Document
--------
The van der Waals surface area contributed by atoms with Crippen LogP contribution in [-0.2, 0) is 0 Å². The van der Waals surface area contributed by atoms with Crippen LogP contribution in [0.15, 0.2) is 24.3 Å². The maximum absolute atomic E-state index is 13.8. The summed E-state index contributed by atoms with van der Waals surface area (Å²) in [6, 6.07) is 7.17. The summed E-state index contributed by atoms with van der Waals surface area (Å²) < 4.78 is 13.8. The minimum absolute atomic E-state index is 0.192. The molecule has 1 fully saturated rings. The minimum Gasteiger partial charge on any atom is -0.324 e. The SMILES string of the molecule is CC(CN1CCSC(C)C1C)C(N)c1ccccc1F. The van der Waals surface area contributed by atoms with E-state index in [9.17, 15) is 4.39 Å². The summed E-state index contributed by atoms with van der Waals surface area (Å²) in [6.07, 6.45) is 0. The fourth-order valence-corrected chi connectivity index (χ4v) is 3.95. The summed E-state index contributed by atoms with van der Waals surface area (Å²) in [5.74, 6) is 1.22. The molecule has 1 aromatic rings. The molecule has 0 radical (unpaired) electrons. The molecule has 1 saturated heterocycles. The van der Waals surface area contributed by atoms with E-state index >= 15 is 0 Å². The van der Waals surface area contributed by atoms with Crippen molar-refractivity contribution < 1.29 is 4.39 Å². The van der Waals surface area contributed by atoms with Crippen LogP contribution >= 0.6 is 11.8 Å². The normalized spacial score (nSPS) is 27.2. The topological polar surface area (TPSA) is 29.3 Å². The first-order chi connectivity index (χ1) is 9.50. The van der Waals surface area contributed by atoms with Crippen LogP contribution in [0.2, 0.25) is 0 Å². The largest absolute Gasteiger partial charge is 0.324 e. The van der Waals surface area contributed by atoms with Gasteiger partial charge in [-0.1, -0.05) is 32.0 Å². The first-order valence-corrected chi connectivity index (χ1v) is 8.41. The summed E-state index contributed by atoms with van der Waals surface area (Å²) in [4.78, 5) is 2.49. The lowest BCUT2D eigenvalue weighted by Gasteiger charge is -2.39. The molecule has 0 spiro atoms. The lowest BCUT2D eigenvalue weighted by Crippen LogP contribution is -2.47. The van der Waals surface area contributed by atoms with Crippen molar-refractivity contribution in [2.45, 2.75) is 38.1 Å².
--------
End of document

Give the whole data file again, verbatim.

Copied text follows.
The van der Waals surface area contributed by atoms with Crippen LogP contribution in [-0.2, 0) is 0 Å². The van der Waals surface area contributed by atoms with Crippen LogP contribution in [0.15, 0.2) is 24.3 Å². The maximum absolute atomic E-state index is 13.8. The summed E-state index contributed by atoms with van der Waals surface area (Å²) in [6, 6.07) is 7.17. The summed E-state index contributed by atoms with van der Waals surface area (Å²) < 4.78 is 13.8. The minimum absolute atomic E-state index is 0.192. The molecule has 1 fully saturated rings. The minimum Gasteiger partial charge on any atom is -0.324 e. The SMILES string of the molecule is CC(CN1CCSC(C)C1C)C(N)c1ccccc1F. The van der Waals surface area contributed by atoms with E-state index in [9.17, 15) is 4.39 Å². The summed E-state index contributed by atoms with van der Waals surface area (Å²) in [6.07, 6.45) is 0. The fourth-order valence-corrected chi connectivity index (χ4v) is 3.95. The summed E-state index contributed by atoms with van der Waals surface area (Å²) in [5.74, 6) is 1.22. The molecule has 1 aromatic rings. The molecule has 0 radical (unpaired) electrons. The molecule has 1 saturated heterocycles. The van der Waals surface area contributed by atoms with E-state index >= 15 is 0 Å². The van der Waals surface area contributed by atoms with Crippen molar-refractivity contribution < 1.29 is 4.39 Å². The van der Waals surface area contributed by atoms with Crippen LogP contribution >= 0.6 is 11.8 Å². The normalized spacial score (nSPS) is 27.2. The topological polar surface area (TPSA) is 29.3 Å². The first-order chi connectivity index (χ1) is 9.50. The van der Waals surface area contributed by atoms with Crippen LogP contribution in [0.2, 0.25) is 0 Å². The largest absolute Gasteiger partial charge is 0.324 e. The van der Waals surface area contributed by atoms with Gasteiger partial charge in [-0.1, -0.05) is 32.0 Å². The first-order valence-corrected chi connectivity index (χ1v) is 8.41. The summed E-state index contributed by atoms with van der Waals surface area (Å²) in [4.78, 5) is 2.49. The lowest BCUT2D eigenvalue weighted by Gasteiger charge is -2.39. The molecule has 0 spiro atoms. The lowest BCUT2D eigenvalue weighted by Crippen LogP contribution is -2.47. The van der Waals surface area contributed by atoms with Crippen molar-refractivity contribution in [2.45, 2.75) is 38.1 Å².